3 Mistakes Maine Small Business Owners Make in Ads On Portland Radio

IMistake Portland Radio Maine Small business.jpg assume an awesome responsibility each time I ask a Maine small business owner to buy advertising on a Portland radio station. When a local retailer or service provider hands over a check to pay for ads, I know its money they could have put in their kid’s college fund; contributed to charity; or given to their employees (or themselves) as a bonus.  So, it is important to me to ensure every word, sound, and pause in their radio commercial will contribute to their campaign’s ultimate success.

Often, when business owners buy commercials, they want them to sound like, well, a commercial. Without guidance, these owners will want to utilize every comfortable trope, expression, and device used in every other commercial they have ever heard. This is why the same 3 mistakes get perpetuated in so many ads on the radio.

Mistake #1: Phones Numbers: A 60-second radio commercial consists of about 170 words.  When a Maine business owner inserts a phone number into the ad, that use 7 words each time it is said. Say the number twice, the 14 precious words disappear. Some people might say the phone number has to be repeated three times, so that’s 21 words or 12% of the commercial consumed. But here’s the thing, no one is going to remember your phone number.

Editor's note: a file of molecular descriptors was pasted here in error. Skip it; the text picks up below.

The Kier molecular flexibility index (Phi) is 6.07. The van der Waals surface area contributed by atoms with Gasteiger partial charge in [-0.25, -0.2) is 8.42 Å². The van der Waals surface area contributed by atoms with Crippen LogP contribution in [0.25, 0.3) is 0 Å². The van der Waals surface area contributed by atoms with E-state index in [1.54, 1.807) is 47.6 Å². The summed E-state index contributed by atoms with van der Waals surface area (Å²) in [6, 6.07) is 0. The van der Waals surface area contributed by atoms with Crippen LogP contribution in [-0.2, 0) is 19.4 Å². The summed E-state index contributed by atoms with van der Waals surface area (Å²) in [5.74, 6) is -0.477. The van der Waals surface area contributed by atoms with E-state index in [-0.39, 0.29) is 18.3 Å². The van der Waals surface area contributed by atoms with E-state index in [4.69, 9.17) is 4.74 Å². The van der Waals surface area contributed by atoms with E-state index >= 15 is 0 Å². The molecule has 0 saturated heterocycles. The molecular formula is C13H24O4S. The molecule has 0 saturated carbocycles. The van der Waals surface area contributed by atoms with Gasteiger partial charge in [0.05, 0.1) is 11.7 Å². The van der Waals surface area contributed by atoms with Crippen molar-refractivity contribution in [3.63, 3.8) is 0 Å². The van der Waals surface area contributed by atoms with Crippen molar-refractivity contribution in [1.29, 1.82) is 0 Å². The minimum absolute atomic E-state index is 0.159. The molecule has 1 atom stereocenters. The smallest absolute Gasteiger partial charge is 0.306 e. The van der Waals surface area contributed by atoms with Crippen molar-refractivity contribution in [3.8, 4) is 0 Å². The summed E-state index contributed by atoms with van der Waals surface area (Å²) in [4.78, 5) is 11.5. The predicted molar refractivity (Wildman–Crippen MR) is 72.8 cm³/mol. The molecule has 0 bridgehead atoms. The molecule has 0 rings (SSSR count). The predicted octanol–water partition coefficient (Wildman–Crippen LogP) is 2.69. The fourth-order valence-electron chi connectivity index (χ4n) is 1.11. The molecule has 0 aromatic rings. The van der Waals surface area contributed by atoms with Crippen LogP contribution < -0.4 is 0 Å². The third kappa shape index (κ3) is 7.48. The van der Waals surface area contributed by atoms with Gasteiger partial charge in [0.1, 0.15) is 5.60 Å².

According to research published in the New York Times and the London Daily Telegraph, 9-out-of-10 people forget a phone number within 5 seconds of hearing it. The study goes on to reveal that 70% of people cannot remember their best friend’s phone number and 50% cannot remember their parents’ phone numbers

This inability to remember phone numbers is a result of a relatively new phenomenon called “digital amnesia.” It seems, as we become more reliant on personal technology to remember things like phone numbers for us, we employ our own memories less to preserve that type of information.